Posts Tagged ‘German Progressive’

Michael Rother – Solo

Odds are if you’re familiar with Michael Rother round about 2019, its from his work with Neu! or Harmonia. If you’re digging deep, perhaps from his short stint with Kraftwerk. This month, however, the light gets shown on Rother’s tight but enticing catalog of solo works as his label Groenland issues them in the box set SOLO. The tone in his works always captured a sense of wonder, but with Neu! there was also a feeling of modernity as well. Following his move to the smaller hamlet of Frost, in Northern Germany and his connection with Dieter Moebius and Hans-Joachim Roedelius to form Harmonia, there slipped in a bucolic calm, but also (often to Rother’s chagrin) a formless float that wasn’t tethered to the heartbeat hum that had been his bedrock.

In 1976 the members all looked to solo ideas and Rother embarked on Flammende Herzen, which kept the calmer shades and lush atmospherics of his country surroundings but added in a bit more backbone than Harmonia had offered. This could quite rightly be attributed to excellent contributions by producer Conny Plank and Can’s own Jaki Liebezeit, but Rother’s vision was sound even without his ringers. The resulting album revels in natural wonder, working effervescent rhythms and Rother’s dewy guitar leads into an album that’s a soundtrack to the sun.

Surprised by its success Rother dove back in with a renewed confidence and a bigger budget, given that the solo album was outselling any of his previous works at home. Sterntaler follows much of the same feelings as the first LP before he broke new ground with ‘79’s Katzenmusic (inspired by his love of Cats) incorporating a less restrictive beat and a wider palette of instrumentation than before. While the record doesn’t exactly inspire mewling, its another instrumental dip into the blissful end of the pool, albeit now with a looser handle on the sticks and sequences. Quite sadly for audiences, this blissed trip would also be his last with Conny Plank at the controls. As he slid into his last, and quite frankly darkest period for ‘82’s Fernwarme, he’d leave behind his veteran producer in the process.

This last album in the set still retains Rother’s deft hand on the strings and synths, but turns a bit darker and away from his pastoral times, centering more on life in Hamburg than his idyll out in Forst. Jaki remains on the drums, giving the album another rhythmic tie in – looser still like Fernwarme wound up, but the record doesn’t capture the bliss as well as some of the others. The set’s rounded out with new live cuts and remixes, along with some soundtrack work, but its thos core four albums that make up the true meat of SOLO – a complete picture of Rother’s imprint on the guitar world bound up in one fine form. If you’re a fan of any of his other bands, not to mention other German Progressives like Ashra, Manuel Göttsching, Tangerine Dream, then this set seems like a solid place to spend a little time.



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Futuropaco

Somewhere in the future the spark of a great instrumental hip-hop record has been lit with the release of Futuropaco’s eponymous debut for the Danish label El Paraiso. The record, driven by Golden Void’s Justin Pinkerton, is doused in the drama of Italian Library Psych and Goblin soundtracks. It’s peppered through with the over-the-top, yet engrossing psychedelia that drove Jean Rollin’s best work and it could very easily have been disguised as a long-lost film score pushed out through Finders Keepers. It’s clear that Pinkerton has done his fair share of rifling through that particular catalog and has taken copious notes. Hell, they’re probably scribbled in the margins of a copy of David Hollander’s recently released Library retrospective, Unusual Sounds.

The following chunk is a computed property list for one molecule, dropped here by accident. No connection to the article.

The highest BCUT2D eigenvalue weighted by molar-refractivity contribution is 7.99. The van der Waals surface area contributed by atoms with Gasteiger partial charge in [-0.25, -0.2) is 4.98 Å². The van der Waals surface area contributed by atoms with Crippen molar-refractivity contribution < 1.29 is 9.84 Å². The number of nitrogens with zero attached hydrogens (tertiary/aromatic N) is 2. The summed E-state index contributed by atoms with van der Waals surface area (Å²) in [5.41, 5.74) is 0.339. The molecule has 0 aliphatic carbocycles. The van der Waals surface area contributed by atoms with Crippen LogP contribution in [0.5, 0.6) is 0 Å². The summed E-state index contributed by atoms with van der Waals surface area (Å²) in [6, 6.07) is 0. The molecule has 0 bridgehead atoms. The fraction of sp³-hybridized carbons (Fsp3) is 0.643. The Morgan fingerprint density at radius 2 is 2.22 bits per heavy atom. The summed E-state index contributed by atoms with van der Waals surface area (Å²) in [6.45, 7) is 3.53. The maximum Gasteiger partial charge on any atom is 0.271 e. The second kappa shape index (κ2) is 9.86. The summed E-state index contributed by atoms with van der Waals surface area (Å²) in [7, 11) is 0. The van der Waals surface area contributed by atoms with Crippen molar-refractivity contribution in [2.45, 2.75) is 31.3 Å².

Worth noting, though, is Pinkerton’s background as a drummer as this adds a real streak of German Progressive punch to the record. While he’s steeped in the creepy atmospherics of the ‘70s Italians and twisted effects of French exploitation territory it’s that propulsive rhythm that keeps this record locked down and pushing harder than anything its emulating. The true classics of that era were tied to a hard edge that attracted beat fanatics, and Pinkerton’s vision of the sound skews this direction. His collector’s ear moves this well beyond just homage, though – with an alchemical attention on how to arrange psychedelic eras, Pinkerton, like his contemporaries Maston and Jon Brooks, has found a way to move the needle forward on Library psych. While, sadly, there’s no film digging into this particular well of instrumental goodness, it’s tempting to let the mind wander through Criterion-worthy scenarios drenched in technicolor and backed by Futuropaco’s psychedelic excess.



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The Night Crawlers – The Biophonic Boombox Recordings

Entrance into The Nightcrawlers’ world is foreboding at best and the currency at the gate is time. Considering the Philadelphia collective recorded over thirty-five cassettes of home recorded material between 1980 and 1991, the true barrier to figuring out their Kosmiche wonderland is finding the time and patience to sift through their extensive improvisational float. Thankfully, Anthology have cut out a lot of the work for you, boiling down their boombox experiments to a hefty collection that weighs in at over two hours, but tackles some of their best psychedelic fodder.

The band released a handful of LPs along the same arc but would become consumed by their studio improvisations that they recorded down to simple boombox room recordings. This gives the works here a rough quality, pocked with hiss and dotted with coughs and clicks, but it doesn’t detract from the band’s commitment to the German Progressive lineage. They churned out some high quality special float that spurned their contemporaries’ dive down dance paths, opting instead for the hypnotic comfort of Tangerine Dream, Goblin and Klauz Schulze LPs as their talismans. As such they also bridge the gap between those early German synth weavers and more contemporary resurgence that have arisen through Emeralds, Oneotrix Point Never and The Belbury Circle. A definite recommendation for the heads out there and the Kosmiche surfers looking to expand their library.